A fronting arrangement can be a favorable alternative to traditional insurance for many real estate companies. The solution is most beneficial to those organizations that have seen their insurance premiums rise substantially in recent years. Organizations whose loss profiles frequently change — for example, those that are rapidly growing or that regularly engage in mergers and acquisitions — can also benefit.

In addition, fronting solutions can yield savings for real estate companies that purchase traditional coverage from multiple insurers. An organization that purchases insurance from a single carrier may find it difficult to reduce costs by retaining more risk, as the premium discount from fronting may not be significant. Those with shared layers, however, can find fronting solutions to be far most cost-effective.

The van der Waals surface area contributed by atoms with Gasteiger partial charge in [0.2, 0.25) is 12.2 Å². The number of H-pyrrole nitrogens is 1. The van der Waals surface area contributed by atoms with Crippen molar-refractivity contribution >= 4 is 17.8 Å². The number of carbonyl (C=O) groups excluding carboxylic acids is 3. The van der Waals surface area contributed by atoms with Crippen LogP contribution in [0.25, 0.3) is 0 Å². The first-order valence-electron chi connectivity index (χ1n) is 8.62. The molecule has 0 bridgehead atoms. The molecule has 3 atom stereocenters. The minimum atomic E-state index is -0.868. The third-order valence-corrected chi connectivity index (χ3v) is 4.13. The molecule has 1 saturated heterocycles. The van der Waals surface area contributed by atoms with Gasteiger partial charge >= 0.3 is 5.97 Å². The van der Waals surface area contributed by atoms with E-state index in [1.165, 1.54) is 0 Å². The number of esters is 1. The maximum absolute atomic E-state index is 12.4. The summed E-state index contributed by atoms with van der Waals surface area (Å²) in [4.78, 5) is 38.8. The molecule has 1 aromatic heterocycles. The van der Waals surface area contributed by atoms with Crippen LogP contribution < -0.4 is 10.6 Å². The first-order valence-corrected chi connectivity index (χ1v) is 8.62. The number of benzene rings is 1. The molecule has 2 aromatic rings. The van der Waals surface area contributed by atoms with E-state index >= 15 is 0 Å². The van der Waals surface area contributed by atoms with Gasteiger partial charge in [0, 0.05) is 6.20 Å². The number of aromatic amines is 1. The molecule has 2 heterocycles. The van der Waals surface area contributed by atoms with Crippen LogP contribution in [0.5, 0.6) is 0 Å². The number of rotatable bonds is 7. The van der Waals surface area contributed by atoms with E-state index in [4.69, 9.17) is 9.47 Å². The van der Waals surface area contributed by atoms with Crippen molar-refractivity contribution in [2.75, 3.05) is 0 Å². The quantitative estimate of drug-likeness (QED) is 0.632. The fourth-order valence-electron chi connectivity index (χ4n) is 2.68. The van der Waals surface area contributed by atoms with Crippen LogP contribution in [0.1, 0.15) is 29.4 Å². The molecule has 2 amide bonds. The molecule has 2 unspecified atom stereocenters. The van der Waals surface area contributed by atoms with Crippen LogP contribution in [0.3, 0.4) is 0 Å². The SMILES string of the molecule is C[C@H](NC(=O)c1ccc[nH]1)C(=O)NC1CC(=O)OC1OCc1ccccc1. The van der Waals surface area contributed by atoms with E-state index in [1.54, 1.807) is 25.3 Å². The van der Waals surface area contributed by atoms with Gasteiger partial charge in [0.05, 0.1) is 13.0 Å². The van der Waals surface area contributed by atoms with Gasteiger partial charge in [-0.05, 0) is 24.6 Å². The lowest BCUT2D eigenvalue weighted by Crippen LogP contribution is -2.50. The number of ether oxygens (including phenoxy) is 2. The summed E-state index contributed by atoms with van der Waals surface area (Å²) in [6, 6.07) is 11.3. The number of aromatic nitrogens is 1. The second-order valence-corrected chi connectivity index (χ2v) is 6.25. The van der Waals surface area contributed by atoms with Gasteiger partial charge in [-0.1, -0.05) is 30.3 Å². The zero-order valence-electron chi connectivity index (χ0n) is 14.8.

Aggregated vs. unaggregated limits

Fronted programs can be structured in two different ways. The first is with an aggregated limited, which is typical for fronted programs without reinsurance.

For property, for example, a program could have a $5 million front for a primary layer of coverage that has a $5 million aggregate limit. Here, the policy will respond to up to $5 million in total losses incurred during the policy period — which could be exhausted after a single large loss.

If the $5 million aggregate limit is reached, the policy will essentially shut down, meaning that a real estate policyholder will potentially not satisfy lender requirements. Any additional losses that occur within that primary $5 million layer would be retained by the policyholder, unless it secures excess coverage from a carrier that is willing to drop down.

A fronted program with reinsurance, on the other hand, can be structured with an unaggregated limit. Here, a program could have a $5 million front for a primary layer of property coverage; the policyholder’s captive reinsures the fronting insurer. With this unaggregated limit, the primary layer will provide up to $5 million in coverage for each individual loss incurred during the policy period, regardless of the number of occurrences.